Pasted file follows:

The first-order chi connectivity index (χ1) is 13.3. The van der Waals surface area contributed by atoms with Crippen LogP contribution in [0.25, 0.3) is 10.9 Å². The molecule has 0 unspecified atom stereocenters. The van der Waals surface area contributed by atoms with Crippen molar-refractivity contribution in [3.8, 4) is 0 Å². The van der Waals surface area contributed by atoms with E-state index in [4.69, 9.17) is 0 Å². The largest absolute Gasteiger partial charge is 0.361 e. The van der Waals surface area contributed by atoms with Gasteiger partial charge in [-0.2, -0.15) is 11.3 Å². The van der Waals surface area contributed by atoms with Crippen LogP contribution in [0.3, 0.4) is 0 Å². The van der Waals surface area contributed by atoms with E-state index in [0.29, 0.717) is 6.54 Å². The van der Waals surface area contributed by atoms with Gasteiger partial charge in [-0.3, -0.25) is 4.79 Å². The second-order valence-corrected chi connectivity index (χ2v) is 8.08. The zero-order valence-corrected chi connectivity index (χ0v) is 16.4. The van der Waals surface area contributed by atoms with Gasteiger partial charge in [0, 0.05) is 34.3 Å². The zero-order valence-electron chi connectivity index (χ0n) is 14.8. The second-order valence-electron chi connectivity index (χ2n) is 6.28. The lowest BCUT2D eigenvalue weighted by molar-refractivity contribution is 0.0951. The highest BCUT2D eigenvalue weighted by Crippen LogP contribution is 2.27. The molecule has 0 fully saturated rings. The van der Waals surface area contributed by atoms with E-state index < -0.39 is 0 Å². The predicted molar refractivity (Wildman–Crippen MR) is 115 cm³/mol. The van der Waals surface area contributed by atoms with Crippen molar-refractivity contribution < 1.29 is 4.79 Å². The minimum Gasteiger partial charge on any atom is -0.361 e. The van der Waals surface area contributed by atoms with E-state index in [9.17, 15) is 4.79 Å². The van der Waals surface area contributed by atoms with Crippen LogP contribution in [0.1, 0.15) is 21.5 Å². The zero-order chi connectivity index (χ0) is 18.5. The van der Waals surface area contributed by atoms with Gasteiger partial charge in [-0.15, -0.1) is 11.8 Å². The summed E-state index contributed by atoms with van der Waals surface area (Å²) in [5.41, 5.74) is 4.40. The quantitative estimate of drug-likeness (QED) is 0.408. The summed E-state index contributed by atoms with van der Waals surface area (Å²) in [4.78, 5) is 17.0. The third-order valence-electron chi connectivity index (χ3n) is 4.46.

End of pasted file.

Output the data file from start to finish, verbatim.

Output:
The first-order chi connectivity index (χ1) is 13.3. The van der Waals surface area contributed by atoms with Crippen LogP contribution in [0.25, 0.3) is 10.9 Å². The molecule has 0 unspecified atom stereocenters. The van der Waals surface area contributed by atoms with Crippen molar-refractivity contribution in [3.8, 4) is 0 Å². The van der Waals surface area contributed by atoms with E-state index in [4.69, 9.17) is 0 Å². The largest absolute Gasteiger partial charge is 0.361 e. The van der Waals surface area contributed by atoms with Gasteiger partial charge in [-0.2, -0.15) is 11.3 Å². The van der Waals surface area contributed by atoms with Crippen LogP contribution in [0.3, 0.4) is 0 Å². The van der Waals surface area contributed by atoms with E-state index in [0.29, 0.717) is 6.54 Å². The van der Waals surface area contributed by atoms with Gasteiger partial charge in [-0.3, -0.25) is 4.79 Å². The second-order valence-corrected chi connectivity index (χ2v) is 8.08. The zero-order valence-corrected chi connectivity index (χ0v) is 16.4. The van der Waals surface area contributed by atoms with Gasteiger partial charge in [0, 0.05) is 34.3 Å². The zero-order valence-electron chi connectivity index (χ0n) is 14.8. The second-order valence-electron chi connectivity index (χ2n) is 6.28. The lowest BCUT2D eigenvalue weighted by molar-refractivity contribution is 0.0951. The highest BCUT2D eigenvalue weighted by Crippen LogP contribution is 2.27. The molecule has 0 fully saturated rings. The van der Waals surface area contributed by atoms with E-state index < -0.39 is 0 Å². The predicted molar refractivity (Wildman–Crippen MR) is 115 cm³/mol. The van der Waals surface area contributed by atoms with Crippen molar-refractivity contribution < 1.29 is 4.79 Å². The minimum Gasteiger partial charge on any atom is -0.361 e. The van der Waals surface area contributed by atoms with E-state index in [9.17, 15) is 4.79 Å². The van der Waals surface area contributed by atoms with Crippen LogP contribution in [0.1, 0.15) is 21.5 Å². The zero-order chi connectivity index (χ0) is 18.5. The van der Waals surface area contributed by atoms with Gasteiger partial charge in [-0.15, -0.1) is 11.8 Å². The summed E-state index contributed by atoms with van der Waals surface area (Å²) in [5.41, 5.74) is 4.40. The quantitative estimate of drug-likeness (QED) is 0.408. The summed E-state index contributed by atoms with van der Waals surface area (Å²) in [4.78, 5) is 17.0. The third-order valence-electron chi connectivity index (χ3n) is 4.46.